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The recently published article “Is design thinking a failed experiment?” by John Coyle, resonated in my head as I revisited one of my latest projects. Last year I was collaborating in a 6 month project, as user experience designer to bring design thinking practice and service design awareness within a financial institution, for the wholesale bank teams.

As Coyle points out in his article the key item for a successful venture like this is in the mindset of our leaders.

Our corporations are misusing design thinking by looking at it as a process brought in by external resources, with specific knowledge and expertise on this subject. Instead of looking within the internal capability they have to change. By changing their own mindset, which in turn leads to an inclusive, and internal use of intelligence and resources. This implies a different perspective and skill set.

This change in the mindset is at the base of creativity. And creativity is the foundation of any project. It allows space for exploration onto new grounds to frame problems differently.

Back to my project, with each of the teams I collaborated with, I saw no support from the organisation itself. Leaders were absent and all team members were working double. They were both dedicated to developing their ideia for the next 6 months, and expected to keep up their regular work which they have been doing for most part of their professional life.

There was no setup to give these people, these creators, the room to be creative. There were no leaders standing behind them, facilitating the space and clearing up path for them to grow, and educate themselves in looking differently at the problems they identified.

The result was constant communication mismatch between designers, managers, and teams. We all had completely different expectations on the work methods and this influenced the way we co-worked.

It became a frustration for both sides when working on deliverables, and the resulting outcomes and strategies were a challenge.

I believe Coyle really nails it when he answers the question: “Why do companies get it wrong?”

“Despite this self-acknowledged deficit, where do companies put their investment into innovation? Into strategy, governance, and process. Most companies demand innovation from their leaders, and have NOTHING in their leadership development programs to teach creativity, design thinking or creative problem solving. They are solving the WRONG PROBLEM! Which brings us back to the core premise of design thinking – which is ensuring you are answering the right central question. In this case instead of “how do we institute an innovation process” in our firm, a better question might be “how do we create an innovation mindset in our leaders?”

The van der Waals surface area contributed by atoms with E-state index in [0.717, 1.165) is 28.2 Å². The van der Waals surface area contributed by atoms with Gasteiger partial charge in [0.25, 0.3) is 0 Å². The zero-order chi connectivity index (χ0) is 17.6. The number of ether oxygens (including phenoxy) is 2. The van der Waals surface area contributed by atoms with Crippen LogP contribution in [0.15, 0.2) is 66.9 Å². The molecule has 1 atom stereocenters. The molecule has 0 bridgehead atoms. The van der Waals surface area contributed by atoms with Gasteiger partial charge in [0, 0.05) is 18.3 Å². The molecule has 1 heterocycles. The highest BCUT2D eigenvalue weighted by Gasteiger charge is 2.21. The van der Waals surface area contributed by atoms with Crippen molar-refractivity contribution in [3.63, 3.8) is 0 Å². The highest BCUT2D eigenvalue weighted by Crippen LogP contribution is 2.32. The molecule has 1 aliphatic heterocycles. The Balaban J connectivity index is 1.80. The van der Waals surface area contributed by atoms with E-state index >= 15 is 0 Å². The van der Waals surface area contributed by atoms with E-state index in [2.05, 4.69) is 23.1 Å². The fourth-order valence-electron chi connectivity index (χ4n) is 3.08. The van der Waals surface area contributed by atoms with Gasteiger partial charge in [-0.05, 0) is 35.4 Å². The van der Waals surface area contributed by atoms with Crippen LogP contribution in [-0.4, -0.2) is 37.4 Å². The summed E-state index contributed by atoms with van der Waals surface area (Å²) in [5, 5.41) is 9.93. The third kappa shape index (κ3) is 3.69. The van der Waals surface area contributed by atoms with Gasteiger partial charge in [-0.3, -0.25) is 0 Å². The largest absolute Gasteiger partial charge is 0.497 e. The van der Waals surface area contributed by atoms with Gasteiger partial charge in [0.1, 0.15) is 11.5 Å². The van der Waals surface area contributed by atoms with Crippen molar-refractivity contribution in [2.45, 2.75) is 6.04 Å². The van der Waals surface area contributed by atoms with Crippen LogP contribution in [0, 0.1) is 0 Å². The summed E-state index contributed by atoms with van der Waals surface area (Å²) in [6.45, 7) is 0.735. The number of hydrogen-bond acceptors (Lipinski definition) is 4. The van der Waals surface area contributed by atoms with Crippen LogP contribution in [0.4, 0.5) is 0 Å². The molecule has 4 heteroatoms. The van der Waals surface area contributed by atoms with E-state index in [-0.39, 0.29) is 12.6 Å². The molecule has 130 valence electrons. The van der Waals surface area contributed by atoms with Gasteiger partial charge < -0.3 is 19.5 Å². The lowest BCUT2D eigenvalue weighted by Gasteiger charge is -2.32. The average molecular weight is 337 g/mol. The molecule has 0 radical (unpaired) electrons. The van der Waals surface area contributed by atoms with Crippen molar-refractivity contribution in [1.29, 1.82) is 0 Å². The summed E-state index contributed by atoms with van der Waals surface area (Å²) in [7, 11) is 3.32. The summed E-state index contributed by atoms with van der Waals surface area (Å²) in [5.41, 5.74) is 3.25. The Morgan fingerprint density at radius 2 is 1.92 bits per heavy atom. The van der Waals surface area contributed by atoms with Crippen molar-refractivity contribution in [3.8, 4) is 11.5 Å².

I will stress out again:

“…where do companies put their investment into innovation? Into strategy, governance, and process. Most companies demand innovation from their leaders, and have NOTHING in their leadership development programs to teach creativity, design thinking or creative problem solving. “…how do we create an innovation mindset in our leaders?”

He then proceeds by referring to a source:

“Bruce (Nussbaum) argues much the same suggesting a new kind of intelligence quotient be developed: we had IQ, then EQ, he now suggests a “CQ” – a creative quotient of intelligence.”

This is what I have missed. A chance to talk to leaders and understand their mindset, to understand what they see as innovation and creativity. Only then is there a truthful, meaningful conversation instead of endless days filled with missing opportunities.

A better working experience and environment could be changed by starting with that question, understanding what leaders see in projects as these, and get them involved in the process, continuously.

Perhaps, instead of overwhelming teams with days of heavy loaded workshops on tools and processes, organise creative days were teams are challenged and exposed to new ways of thinking. Leaders should also be involved in these creative sessions, to give support and trust, while being continuously assessed on their CQ in order to become ambassadors of creative thinking within the organisations.

In his conclusion Coyle points out the importance of the quotient of intelligence for the success of design thinking. I agree, and the leaders who develop, implement and spread it, will become the game changers that can transform organisations as we know them.

What other ideas do you have for applying creative thinking within organisations? What are your experiences and challenges?